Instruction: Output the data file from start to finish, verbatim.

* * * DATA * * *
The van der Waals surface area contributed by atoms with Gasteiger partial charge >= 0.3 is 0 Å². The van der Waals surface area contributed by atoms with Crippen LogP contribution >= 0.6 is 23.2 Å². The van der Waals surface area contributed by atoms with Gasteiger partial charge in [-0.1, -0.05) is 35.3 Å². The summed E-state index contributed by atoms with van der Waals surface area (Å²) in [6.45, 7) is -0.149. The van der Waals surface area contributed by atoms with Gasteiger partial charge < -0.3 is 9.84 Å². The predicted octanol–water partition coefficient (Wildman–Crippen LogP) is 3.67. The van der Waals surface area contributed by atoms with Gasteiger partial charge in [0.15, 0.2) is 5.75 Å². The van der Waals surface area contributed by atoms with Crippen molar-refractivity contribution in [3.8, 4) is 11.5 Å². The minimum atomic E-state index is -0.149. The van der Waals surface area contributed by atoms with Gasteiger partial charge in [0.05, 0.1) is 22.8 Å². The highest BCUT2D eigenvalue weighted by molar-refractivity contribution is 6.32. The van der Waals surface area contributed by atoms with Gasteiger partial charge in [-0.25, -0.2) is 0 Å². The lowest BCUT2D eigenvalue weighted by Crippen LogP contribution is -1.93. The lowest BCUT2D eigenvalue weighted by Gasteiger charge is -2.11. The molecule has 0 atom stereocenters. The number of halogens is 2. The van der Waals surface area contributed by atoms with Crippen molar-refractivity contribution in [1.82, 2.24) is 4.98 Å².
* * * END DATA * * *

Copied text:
The van der Waals surface area contributed by atoms with Gasteiger partial charge >= 0.3 is 0 Å². The van der Waals surface area contributed by atoms with Crippen LogP contribution >= 0.6 is 23.2 Å². The van der Waals surface area contributed by atoms with Gasteiger partial charge in [-0.1, -0.05) is 35.3 Å². The summed E-state index contributed by atoms with van der Waals surface area (Å²) in [6.45, 7) is -0.149. The van der Waals surface area contributed by atoms with Gasteiger partial charge < -0.3 is 9.84 Å². The predicted octanol–water partition coefficient (Wildman–Crippen LogP) is 3.67. The van der Waals surface area contributed by atoms with Gasteiger partial charge in [0.15, 0.2) is 5.75 Å². The van der Waals surface area contributed by atoms with Crippen molar-refractivity contribution in [3.8, 4) is 11.5 Å². The minimum atomic E-state index is -0.149. The van der Waals surface area contributed by atoms with Gasteiger partial charge in [0.05, 0.1) is 22.8 Å². The highest BCUT2D eigenvalue weighted by molar-refractivity contribution is 6.32. The van der Waals surface area contributed by atoms with Gasteiger partial charge in [-0.25, -0.2) is 0 Å². The lowest BCUT2D eigenvalue weighted by Crippen LogP contribution is -1.93. The lowest BCUT2D eigenvalue weighted by Gasteiger charge is -2.11. The molecule has 0 atom stereocenters. The number of halogens is 2. The van der Waals surface area contributed by atoms with Crippen molar-refractivity contribution in [1.82, 2.24) is 4.98 Å².